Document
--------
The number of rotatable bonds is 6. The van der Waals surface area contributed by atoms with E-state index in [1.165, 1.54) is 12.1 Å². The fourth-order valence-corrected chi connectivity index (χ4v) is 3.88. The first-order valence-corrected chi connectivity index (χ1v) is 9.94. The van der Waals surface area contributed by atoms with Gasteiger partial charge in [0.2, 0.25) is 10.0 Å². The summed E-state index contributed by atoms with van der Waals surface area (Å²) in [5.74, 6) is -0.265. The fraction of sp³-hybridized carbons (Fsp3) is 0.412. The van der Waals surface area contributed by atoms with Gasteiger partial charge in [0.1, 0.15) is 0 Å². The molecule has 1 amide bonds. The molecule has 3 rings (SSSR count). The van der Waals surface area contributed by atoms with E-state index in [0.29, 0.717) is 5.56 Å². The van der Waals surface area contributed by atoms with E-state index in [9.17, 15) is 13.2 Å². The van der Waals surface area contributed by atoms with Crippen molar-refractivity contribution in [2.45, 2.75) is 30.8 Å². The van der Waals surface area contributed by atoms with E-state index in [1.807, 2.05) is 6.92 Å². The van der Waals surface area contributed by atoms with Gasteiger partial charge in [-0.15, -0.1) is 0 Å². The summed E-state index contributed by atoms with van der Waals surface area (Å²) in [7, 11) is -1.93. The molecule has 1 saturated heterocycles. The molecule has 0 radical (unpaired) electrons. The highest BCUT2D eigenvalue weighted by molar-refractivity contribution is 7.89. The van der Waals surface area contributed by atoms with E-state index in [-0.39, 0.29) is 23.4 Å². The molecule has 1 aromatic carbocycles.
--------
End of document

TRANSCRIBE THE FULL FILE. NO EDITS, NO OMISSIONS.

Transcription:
The number of rotatable bonds is 6. The van der Waals surface area contributed by atoms with E-state index in [1.165, 1.54) is 12.1 Å². The fourth-order valence-corrected chi connectivity index (χ4v) is 3.88. The first-order valence-corrected chi connectivity index (χ1v) is 9.94. The van der Waals surface area contributed by atoms with Gasteiger partial charge in [0.2, 0.25) is 10.0 Å². The summed E-state index contributed by atoms with van der Waals surface area (Å²) in [5.74, 6) is -0.265. The fraction of sp³-hybridized carbons (Fsp3) is 0.412. The van der Waals surface area contributed by atoms with Gasteiger partial charge in [0.1, 0.15) is 0 Å². The molecule has 1 amide bonds. The molecule has 3 rings (SSSR count). The van der Waals surface area contributed by atoms with E-state index in [0.29, 0.717) is 5.56 Å². The van der Waals surface area contributed by atoms with E-state index in [9.17, 15) is 13.2 Å². The van der Waals surface area contributed by atoms with Crippen molar-refractivity contribution in [2.45, 2.75) is 30.8 Å². The van der Waals surface area contributed by atoms with E-state index in [1.807, 2.05) is 6.92 Å². The van der Waals surface area contributed by atoms with Gasteiger partial charge in [-0.15, -0.1) is 0 Å². The summed E-state index contributed by atoms with van der Waals surface area (Å²) in [7, 11) is -1.93. The molecule has 1 saturated heterocycles. The molecule has 0 radical (unpaired) electrons. The highest BCUT2D eigenvalue weighted by molar-refractivity contribution is 7.89. The van der Waals surface area contributed by atoms with E-state index in [-0.39, 0.29) is 23.4 Å². The molecule has 1 aromatic carbocycles.